Oh Canada! Bear sightings in British Columbia.

Trip Start Mar 15, 2008
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Trip End Oct 02, 2009


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Flag of Canada  , British Columbia,
Tuesday, May 6, 2008

VANCOUVER

Ben Reporting: We arrive in Vancouver, after a reasonably short bus trek a couple of hours north from Seattle USA, across the border into Canada. This is our fourth country since we started, not including Australia, and we're excited to be offered a different culture, if only slightly. While Canadians don't do things all that differently from their southern brethren, there are a few exceptions. I find Canadians a little more courteous and laid back (not to say that the American's weren't friendly) but in customer service situations in Canada, we didn't feel like we were in the way. Also, in Canada they use one and two dollar coins (which the Canadian's for some odd reason call Looneys and Toonies) instead of dollar notes as in the US. This may seem a small difference, but it really helps in being able to manage your money, especially in being aware of how much you have on your person. There's also a slight accent difference between America and Canada - Canadian English has definite influences of Scottish and French in it. So even though the variances might be inconsequential, being in Canada allowed us to feel we were venturing into new and undiscovered territory.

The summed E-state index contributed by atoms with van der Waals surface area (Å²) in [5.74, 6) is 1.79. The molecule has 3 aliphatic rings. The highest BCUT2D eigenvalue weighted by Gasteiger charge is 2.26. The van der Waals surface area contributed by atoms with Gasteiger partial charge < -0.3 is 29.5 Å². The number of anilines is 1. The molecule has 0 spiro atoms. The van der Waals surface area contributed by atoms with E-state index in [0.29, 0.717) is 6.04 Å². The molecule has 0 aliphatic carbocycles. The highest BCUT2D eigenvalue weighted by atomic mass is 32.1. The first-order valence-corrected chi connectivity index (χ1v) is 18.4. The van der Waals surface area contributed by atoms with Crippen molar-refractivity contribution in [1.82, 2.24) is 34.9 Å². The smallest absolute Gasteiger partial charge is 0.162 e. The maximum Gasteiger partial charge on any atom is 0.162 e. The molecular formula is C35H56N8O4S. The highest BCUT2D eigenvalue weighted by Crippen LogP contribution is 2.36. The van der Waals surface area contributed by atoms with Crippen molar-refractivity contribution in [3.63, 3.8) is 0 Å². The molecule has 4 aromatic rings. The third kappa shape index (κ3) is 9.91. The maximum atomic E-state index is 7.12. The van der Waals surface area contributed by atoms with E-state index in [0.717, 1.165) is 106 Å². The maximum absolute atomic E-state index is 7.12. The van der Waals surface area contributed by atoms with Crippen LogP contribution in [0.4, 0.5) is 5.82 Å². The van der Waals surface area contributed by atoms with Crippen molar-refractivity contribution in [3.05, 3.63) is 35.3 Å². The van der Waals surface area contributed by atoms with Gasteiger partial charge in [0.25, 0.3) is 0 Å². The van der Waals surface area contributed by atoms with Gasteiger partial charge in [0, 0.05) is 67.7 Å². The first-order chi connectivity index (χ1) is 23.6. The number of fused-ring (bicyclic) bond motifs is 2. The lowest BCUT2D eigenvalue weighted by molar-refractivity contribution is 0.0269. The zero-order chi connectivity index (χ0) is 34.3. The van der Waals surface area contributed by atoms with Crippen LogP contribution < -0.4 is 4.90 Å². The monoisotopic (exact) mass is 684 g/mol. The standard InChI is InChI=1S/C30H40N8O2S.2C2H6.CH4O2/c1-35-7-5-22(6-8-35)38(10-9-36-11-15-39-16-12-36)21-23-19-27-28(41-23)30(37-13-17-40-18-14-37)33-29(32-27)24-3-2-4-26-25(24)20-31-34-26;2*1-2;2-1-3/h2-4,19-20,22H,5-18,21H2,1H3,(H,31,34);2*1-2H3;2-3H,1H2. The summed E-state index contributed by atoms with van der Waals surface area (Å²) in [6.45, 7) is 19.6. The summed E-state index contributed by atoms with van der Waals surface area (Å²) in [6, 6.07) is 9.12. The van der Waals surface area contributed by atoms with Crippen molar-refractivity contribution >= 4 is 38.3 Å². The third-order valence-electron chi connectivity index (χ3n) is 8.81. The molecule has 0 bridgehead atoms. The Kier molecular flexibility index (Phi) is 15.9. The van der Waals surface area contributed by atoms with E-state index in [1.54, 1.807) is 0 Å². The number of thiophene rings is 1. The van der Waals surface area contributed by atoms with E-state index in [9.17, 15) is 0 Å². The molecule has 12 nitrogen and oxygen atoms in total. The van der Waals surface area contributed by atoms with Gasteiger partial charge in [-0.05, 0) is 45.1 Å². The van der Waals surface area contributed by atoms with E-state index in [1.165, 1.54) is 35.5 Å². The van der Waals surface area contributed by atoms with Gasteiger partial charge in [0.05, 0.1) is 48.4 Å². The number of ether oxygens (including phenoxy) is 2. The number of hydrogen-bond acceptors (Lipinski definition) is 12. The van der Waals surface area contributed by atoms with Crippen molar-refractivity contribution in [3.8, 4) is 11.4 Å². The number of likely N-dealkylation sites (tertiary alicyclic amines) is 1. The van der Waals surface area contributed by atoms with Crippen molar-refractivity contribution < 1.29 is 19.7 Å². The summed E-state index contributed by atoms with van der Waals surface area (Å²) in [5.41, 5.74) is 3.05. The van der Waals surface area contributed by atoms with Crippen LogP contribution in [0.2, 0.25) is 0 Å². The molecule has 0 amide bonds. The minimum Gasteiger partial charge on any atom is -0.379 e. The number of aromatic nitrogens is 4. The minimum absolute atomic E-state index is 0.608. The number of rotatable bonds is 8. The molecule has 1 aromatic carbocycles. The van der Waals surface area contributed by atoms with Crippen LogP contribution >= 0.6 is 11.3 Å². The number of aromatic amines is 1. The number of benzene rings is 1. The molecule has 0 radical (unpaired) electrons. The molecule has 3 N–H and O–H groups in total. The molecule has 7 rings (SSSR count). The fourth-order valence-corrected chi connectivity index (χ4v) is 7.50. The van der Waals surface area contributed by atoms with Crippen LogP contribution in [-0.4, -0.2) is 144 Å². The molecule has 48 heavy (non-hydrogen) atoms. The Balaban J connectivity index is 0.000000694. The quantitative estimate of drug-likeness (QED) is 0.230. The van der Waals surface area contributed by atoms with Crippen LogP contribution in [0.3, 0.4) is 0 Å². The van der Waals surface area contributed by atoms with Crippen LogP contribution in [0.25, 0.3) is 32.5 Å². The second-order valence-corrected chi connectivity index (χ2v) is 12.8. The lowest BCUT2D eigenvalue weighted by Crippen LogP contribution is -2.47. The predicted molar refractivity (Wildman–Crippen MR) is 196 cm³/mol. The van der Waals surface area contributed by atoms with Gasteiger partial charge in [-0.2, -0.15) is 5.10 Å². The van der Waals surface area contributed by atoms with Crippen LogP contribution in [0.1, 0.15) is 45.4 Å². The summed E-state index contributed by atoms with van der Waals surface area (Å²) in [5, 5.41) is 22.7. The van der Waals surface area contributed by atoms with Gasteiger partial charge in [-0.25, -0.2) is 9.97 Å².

So to Vancouver; our first, impressive impression of Canada. The bus drops us off at Vancouver airport, where we pick up a rental car, which we've rented for one week. The reason we've decided to rent a car in Vancouver is to allow us the opportunity to explore British Columbia, the province in which Vancouver is located. Excitingly, the Rocky Mountains are also located in British Columbia, so we are hoping to see something we don't often get to see in Australia: ascending landscapes. But more on that a little later.

Our time in the city of Vancouver then is brief, which is a shame. The city is one of picturesque beauty, like none I've seen. The suburbs each resemble the neat and green streets of some perfect Hollywood suburbia, the houses and gardens each mirroring the next in class and cleanliness. The Downtown area itself, where we spend most of our time, I could never have imagined. Thrusting up above the skyline, in the foreground, are the unique glass buildings that make up the Vancouver city area. Vancouver does, in fact, carry the nickname the 'City of Glass', for the strange all-glass design of its impressive CBD. With further research I was unable to find a reason for this odd urban fašade, so the look just left a strange magical impression on me. Even more incredible is the background to the city: sitting behind Vancouver, eminently visible, towering above this metropolis like some huge, dormant monster, is the snow capped mountain/ski resort: Whistler. The mountain sits so high above and close behind the city, making it's presence all the more looming and incredible. Forgive me for being so gob smacked over a mountain, but Whistler's positioning in relation to the city gives it a powerful and unforgettable visual presence. Sadly, by the time we'd come to take photographs of city of glass, with huge mountain astride, the notoriously grey and low Canadian cloud cover had descended. So you'll have to make do with the descriptive imagery.